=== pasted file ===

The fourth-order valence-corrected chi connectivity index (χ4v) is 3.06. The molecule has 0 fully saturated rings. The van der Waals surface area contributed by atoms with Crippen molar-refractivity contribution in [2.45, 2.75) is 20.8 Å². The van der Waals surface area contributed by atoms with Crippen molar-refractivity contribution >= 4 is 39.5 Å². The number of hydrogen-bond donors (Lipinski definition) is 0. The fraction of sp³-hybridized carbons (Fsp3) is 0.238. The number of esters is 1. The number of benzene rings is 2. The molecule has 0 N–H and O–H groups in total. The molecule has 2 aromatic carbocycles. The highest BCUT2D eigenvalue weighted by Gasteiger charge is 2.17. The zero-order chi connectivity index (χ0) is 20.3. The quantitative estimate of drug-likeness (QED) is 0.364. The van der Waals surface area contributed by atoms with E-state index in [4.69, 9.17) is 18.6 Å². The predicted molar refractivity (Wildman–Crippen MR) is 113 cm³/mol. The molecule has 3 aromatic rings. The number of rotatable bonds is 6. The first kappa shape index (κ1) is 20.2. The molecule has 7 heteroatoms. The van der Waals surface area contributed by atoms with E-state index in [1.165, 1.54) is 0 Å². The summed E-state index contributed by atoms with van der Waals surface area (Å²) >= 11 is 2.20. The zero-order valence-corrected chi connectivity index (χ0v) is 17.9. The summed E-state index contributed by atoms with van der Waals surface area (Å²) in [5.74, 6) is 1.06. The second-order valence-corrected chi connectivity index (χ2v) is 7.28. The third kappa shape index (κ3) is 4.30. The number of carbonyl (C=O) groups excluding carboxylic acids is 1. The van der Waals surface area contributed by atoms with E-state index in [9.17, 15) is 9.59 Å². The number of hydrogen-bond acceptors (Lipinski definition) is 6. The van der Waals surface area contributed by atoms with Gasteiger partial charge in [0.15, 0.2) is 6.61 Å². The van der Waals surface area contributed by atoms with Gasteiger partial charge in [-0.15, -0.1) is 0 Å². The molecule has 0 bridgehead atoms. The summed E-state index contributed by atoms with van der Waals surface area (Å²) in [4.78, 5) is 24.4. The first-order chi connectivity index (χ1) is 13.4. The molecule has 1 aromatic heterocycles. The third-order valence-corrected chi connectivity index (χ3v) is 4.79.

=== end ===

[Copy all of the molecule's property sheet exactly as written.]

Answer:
The fourth-order valence-corrected chi connectivity index (χ4v) is 3.06. The molecule has 0 fully saturated rings. The van der Waals surface area contributed by atoms with Crippen molar-refractivity contribution in [2.45, 2.75) is 20.8 Å². The van der Waals surface area contributed by atoms with Crippen molar-refractivity contribution >= 4 is 39.5 Å². The number of hydrogen-bond donors (Lipinski definition) is 0. The fraction of sp³-hybridized carbons (Fsp3) is 0.238. The number of esters is 1. The number of benzene rings is 2. The molecule has 0 N–H and O–H groups in total. The molecule has 2 aromatic carbocycles. The highest BCUT2D eigenvalue weighted by Gasteiger charge is 2.17. The zero-order chi connectivity index (χ0) is 20.3. The quantitative estimate of drug-likeness (QED) is 0.364. The van der Waals surface area contributed by atoms with E-state index in [4.69, 9.17) is 18.6 Å². The predicted molar refractivity (Wildman–Crippen MR) is 113 cm³/mol. The molecule has 3 aromatic rings. The number of rotatable bonds is 6. The first kappa shape index (κ1) is 20.2. The molecule has 7 heteroatoms. The van der Waals surface area contributed by atoms with E-state index in [1.165, 1.54) is 0 Å². The summed E-state index contributed by atoms with van der Waals surface area (Å²) >= 11 is 2.20. The zero-order valence-corrected chi connectivity index (χ0v) is 17.9. The summed E-state index contributed by atoms with van der Waals surface area (Å²) in [5.74, 6) is 1.06. The second-order valence-corrected chi connectivity index (χ2v) is 7.28. The third kappa shape index (κ3) is 4.30. The number of carbonyl (C=O) groups excluding carboxylic acids is 1. The van der Waals surface area contributed by atoms with E-state index in [9.17, 15) is 9.59 Å². The number of hydrogen-bond acceptors (Lipinski definition) is 6. The van der Waals surface area contributed by atoms with Gasteiger partial charge in [0.15, 0.2) is 6.61 Å². The van der Waals surface area contributed by atoms with Gasteiger partial charge in [-0.15, -0.1) is 0 Å². The molecule has 0 bridgehead atoms. The summed E-state index contributed by atoms with van der Waals surface area (Å²) in [4.78, 5) is 24.4. The first-order chi connectivity index (χ1) is 13.4. The molecule has 1 aromatic heterocycles. The third-order valence-corrected chi connectivity index (χ3v) is 4.79.